Setting up & Installing Gitlab Community CE on Microsoft Azure Virtual Machine + Fixing Error

Azure is Microsoft’s business cloud and GitLab is a pre-configured offering on the Azure Marketplace. Hopefully, you aren’t surprised to hear that Microsoft and Azure have embraced open-source software like Ubuntu, Red Hat Enterprise Linux, and of course — GitLab! This means that you can spin up a pre-configured GitLab VM and have your very own private GitLab up and running in around 30 minutes. Let’s get started


  • Microsoft Azure Account with Valid Subscriptions
  • Basic Linux Commands


Microsoft Azure provides 1 year Free Subscriptions for Students. Make Sure you have a Valid ( College / University Email Address ended with .edu)

Refer to this Microsoft For Students for more details.

Creating Virtual Machine on Microsoft Azure

Step1 :

Go to Microsoft Azure and log into your account.

Step 2:

Click on Create a Resouce

and type “ Gitlab Community Edition ”

and then click on Gitlab Community Edition and Just Click on Create Button.

After Create You need to Have a Valid Azure Subscriptions and also You need to Create a Resouce.

Create an SSH Public Key and make sure you download the public key so we can access the Ubuntu Image with CMD.

Just Enter Username and Click on Review & Create.

After Review and Creating and deployment of Virtual Machine we need to Configure DNS Name and Also Inbound Virtual Machine Settings.

Lets Add DNS Name

Let's Add InBound Settings

For InBound Settings, You Need to go to Your Resouce Group, and then after this, you need to find the file name ending with -nsg.

Let's Connect to SSH Via Windows CMD

Step 1 :

Open the CMD Shell.

Make Sure Your File ( For example.pem ) is downloaded and just Copy the Directory of the Folder where your pem filed is stored and Paste the following command on CMD.

sudo passwd rootssh -i <private key path> azureuser@<Your DNS NAME HERE>

Let's have a Root Access on Ubuntu

With this command, you can have a password for your Root Account.

sudo passwd root

Step 2:

Just type in the password you set in Step 1 Now we have Root Access on Our Ubuntu.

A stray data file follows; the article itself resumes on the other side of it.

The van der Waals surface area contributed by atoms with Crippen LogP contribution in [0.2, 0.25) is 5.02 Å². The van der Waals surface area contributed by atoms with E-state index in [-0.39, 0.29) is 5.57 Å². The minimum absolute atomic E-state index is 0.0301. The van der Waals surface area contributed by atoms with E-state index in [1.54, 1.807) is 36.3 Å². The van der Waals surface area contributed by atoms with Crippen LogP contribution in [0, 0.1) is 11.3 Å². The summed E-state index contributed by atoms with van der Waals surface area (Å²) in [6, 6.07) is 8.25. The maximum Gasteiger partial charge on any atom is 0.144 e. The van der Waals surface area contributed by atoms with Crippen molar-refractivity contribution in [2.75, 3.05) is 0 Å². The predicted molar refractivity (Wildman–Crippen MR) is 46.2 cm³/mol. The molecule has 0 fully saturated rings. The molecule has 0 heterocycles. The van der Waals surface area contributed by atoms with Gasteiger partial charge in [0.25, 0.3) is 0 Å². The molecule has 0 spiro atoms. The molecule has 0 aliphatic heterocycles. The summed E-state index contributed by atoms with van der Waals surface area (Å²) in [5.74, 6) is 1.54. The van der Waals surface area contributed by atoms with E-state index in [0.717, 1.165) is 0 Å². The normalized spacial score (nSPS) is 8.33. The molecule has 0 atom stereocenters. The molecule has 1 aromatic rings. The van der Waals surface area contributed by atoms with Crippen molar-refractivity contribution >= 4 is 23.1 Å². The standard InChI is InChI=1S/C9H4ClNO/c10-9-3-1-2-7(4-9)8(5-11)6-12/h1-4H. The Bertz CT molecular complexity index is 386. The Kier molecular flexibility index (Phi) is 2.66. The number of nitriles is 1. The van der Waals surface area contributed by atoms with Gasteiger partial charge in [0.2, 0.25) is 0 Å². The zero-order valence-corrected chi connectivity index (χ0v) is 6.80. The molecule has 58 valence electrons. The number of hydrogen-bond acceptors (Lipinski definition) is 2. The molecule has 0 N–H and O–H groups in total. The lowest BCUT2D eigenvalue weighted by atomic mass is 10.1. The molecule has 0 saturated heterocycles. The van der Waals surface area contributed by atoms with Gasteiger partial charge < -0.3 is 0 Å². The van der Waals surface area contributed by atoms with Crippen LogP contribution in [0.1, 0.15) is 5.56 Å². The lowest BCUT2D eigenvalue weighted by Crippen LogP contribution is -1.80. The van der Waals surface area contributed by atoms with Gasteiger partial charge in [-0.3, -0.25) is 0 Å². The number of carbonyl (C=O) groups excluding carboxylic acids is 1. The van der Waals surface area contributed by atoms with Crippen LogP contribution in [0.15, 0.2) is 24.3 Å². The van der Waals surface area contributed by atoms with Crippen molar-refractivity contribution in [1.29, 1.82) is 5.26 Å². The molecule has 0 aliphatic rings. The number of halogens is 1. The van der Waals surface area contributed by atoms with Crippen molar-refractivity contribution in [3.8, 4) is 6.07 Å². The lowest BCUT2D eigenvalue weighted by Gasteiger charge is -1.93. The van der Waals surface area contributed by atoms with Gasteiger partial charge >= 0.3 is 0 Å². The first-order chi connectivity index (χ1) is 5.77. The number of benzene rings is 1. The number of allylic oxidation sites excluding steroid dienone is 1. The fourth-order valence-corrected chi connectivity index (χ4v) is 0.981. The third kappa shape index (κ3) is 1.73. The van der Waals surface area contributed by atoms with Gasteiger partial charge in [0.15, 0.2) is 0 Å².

How to Access Hidden Files in Linux Ubuntu

The following Error # 1 can be solved when we have access and we know where Gitlabs files are stored. So We need to Know How we can access and make changes to Gitlab Files.

ls -a

Follow the commands have shown in Figure. Now we are in the Gitlab Directory and we need to initialize a Gitlab.rb file.

nano gitlab.rb in the /var/log/gitlab directory
and then paste the following in the gitlab.rb
postgresql['dynamic_shared_memory_type'] = 'none'CRTL + O and Enter and then CTRL + X

Let's solve a Postgresql Error as shown in Error # 1 Figure and if you don't have an error occur just ignore it :)

Errors # 1 :

500 Whoops, something went wrong on our end.

This error is because of PostgreSql So we need to make a few changes.

Make Sure you are in the /var/log/gitlab
with this command ls we have different directories.
gitlab-rails gitlab.rb gitlab-shell gitlab-workhorse logrotate nginx postgresql reconfigure redis sidekiq unicornlets get into the postgresql directory with this command cd postgresqlIncase your permission denied you need to have a Root access so we can have root access with su - .
Set the Following in your config file
and then CTRL + O and ENTER CTRL + X to EXIT

Lets Start Gitlab on Microsoft Azure

gitlab-ctl start

Finally, Gitlab is Running and you can access via <YOUR DNS NAME>

Enter your new password into both form fields, and then click “Change your password”.

Once you have changed the password you will be redirected to the GitLab login page. Use root as the username, enter the new password you set in the previous step, and then click “Sign in”:

After signing in successfully, you should see the GitLab Projects page displaying a “Welcome to GitLab!” message:

Let's Create A Project

  1. Enter “my-awesome-project” into the Project path project name field
  2. Enter a description, e.g. “My awesome demo project!”
  3. Click “Create project”

Error # 2

Cannot allocate memory — /opt/gitlab/embedded/bin/git — 500 error

This Error Occurs after Creating the repository and the repository failed to created. Let's check how much we have and if we have not enough space we will increase the size of the virtual machine or we have to remove the cache of the virtual machine.

Enter the following command on the Linux Command shell

free -m

Go to your Virtual Machine and then Go to Size and then Resize the Size of the Virtual Machine.

After Increasing Size my Error 502 Whoops, GitLab is taking too much time to respond also gone. Hurrah

Wrapping UP

Naturally, we believe that GitLab is a great Git repository tool. However, GitLab is a whole lot more than that too. GitLab unifies issues, code review, CI, and CD into a single UI, helping you to move faster from idea to production, and in this tutorial, we showed you how quick and easy it is to set up and run your own instance of GitLab on Azure, Microsoft’s cloud service.

Azure is a great way to experiment with GitLab, and if you decide (as we hope) that GitLab is for you, you can continue to use Azure as your secure, scalable cloud provider or of course run GitLab on any cloud service you choose.

Let’s Connect on Linkedin

So I hope you learn something from me and if you would like to connect with me on Linkedin I would love to connect with you.




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